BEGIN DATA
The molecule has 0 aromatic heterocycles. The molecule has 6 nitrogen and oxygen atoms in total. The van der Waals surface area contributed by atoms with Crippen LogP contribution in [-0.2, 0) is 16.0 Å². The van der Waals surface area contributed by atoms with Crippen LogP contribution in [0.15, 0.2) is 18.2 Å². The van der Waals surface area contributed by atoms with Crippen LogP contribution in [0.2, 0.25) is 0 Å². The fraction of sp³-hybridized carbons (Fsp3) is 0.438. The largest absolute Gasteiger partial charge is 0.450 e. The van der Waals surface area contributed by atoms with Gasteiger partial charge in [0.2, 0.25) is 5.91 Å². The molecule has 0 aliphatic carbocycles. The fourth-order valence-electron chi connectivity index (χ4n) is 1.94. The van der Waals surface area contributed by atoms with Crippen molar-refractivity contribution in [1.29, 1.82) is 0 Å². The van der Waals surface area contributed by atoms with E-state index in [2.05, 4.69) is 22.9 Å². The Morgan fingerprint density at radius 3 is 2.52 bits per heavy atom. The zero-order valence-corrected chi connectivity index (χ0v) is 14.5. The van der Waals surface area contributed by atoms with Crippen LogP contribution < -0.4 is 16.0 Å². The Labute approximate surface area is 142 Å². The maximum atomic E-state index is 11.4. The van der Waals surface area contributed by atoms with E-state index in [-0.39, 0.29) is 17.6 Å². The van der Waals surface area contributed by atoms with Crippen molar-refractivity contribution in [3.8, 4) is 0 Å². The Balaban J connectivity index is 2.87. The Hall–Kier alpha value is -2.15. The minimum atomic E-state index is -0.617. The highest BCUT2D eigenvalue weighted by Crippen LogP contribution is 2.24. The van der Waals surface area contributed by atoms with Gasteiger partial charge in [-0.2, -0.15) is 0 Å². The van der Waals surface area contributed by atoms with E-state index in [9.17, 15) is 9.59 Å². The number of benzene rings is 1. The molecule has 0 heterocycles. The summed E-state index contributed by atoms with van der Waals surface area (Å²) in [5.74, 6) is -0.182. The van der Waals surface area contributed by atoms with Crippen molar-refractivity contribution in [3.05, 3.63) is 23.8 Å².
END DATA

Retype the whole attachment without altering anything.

The molecule has 0 aromatic heterocycles. The molecule has 6 nitrogen and oxygen atoms in total. The van der Waals surface area contributed by atoms with Crippen LogP contribution in [-0.2, 0) is 16.0 Å². The van der Waals surface area contributed by atoms with Crippen LogP contribution in [0.15, 0.2) is 18.2 Å². The van der Waals surface area contributed by atoms with Crippen LogP contribution in [0.2, 0.25) is 0 Å². The fraction of sp³-hybridized carbons (Fsp3) is 0.438. The largest absolute Gasteiger partial charge is 0.450 e. The van der Waals surface area contributed by atoms with Gasteiger partial charge in [0.2, 0.25) is 5.91 Å². The molecule has 0 aliphatic carbocycles. The fourth-order valence-electron chi connectivity index (χ4n) is 1.94. The van der Waals surface area contributed by atoms with Crippen molar-refractivity contribution in [1.29, 1.82) is 0 Å². The van der Waals surface area contributed by atoms with E-state index in [2.05, 4.69) is 22.9 Å². The Morgan fingerprint density at radius 3 is 2.52 bits per heavy atom. The zero-order valence-corrected chi connectivity index (χ0v) is 14.5. The van der Waals surface area contributed by atoms with Crippen LogP contribution < -0.4 is 16.0 Å². The Labute approximate surface area is 142 Å². The maximum atomic E-state index is 11.4. The van der Waals surface area contributed by atoms with E-state index in [-0.39, 0.29) is 17.6 Å². The van der Waals surface area contributed by atoms with Crippen molar-refractivity contribution in [3.8, 4) is 0 Å². The Balaban J connectivity index is 2.87. The Hall–Kier alpha value is -2.15. The minimum atomic E-state index is -0.617. The highest BCUT2D eigenvalue weighted by Crippen LogP contribution is 2.24. The van der Waals surface area contributed by atoms with Gasteiger partial charge in [-0.2, -0.15) is 0 Å². The van der Waals surface area contributed by atoms with E-state index in [9.17, 15) is 9.59 Å². The number of benzene rings is 1. The molecule has 0 heterocycles. The summed E-state index contributed by atoms with van der Waals surface area (Å²) in [5.74, 6) is -0.182. The van der Waals surface area contributed by atoms with Crippen molar-refractivity contribution in [3.05, 3.63) is 23.8 Å².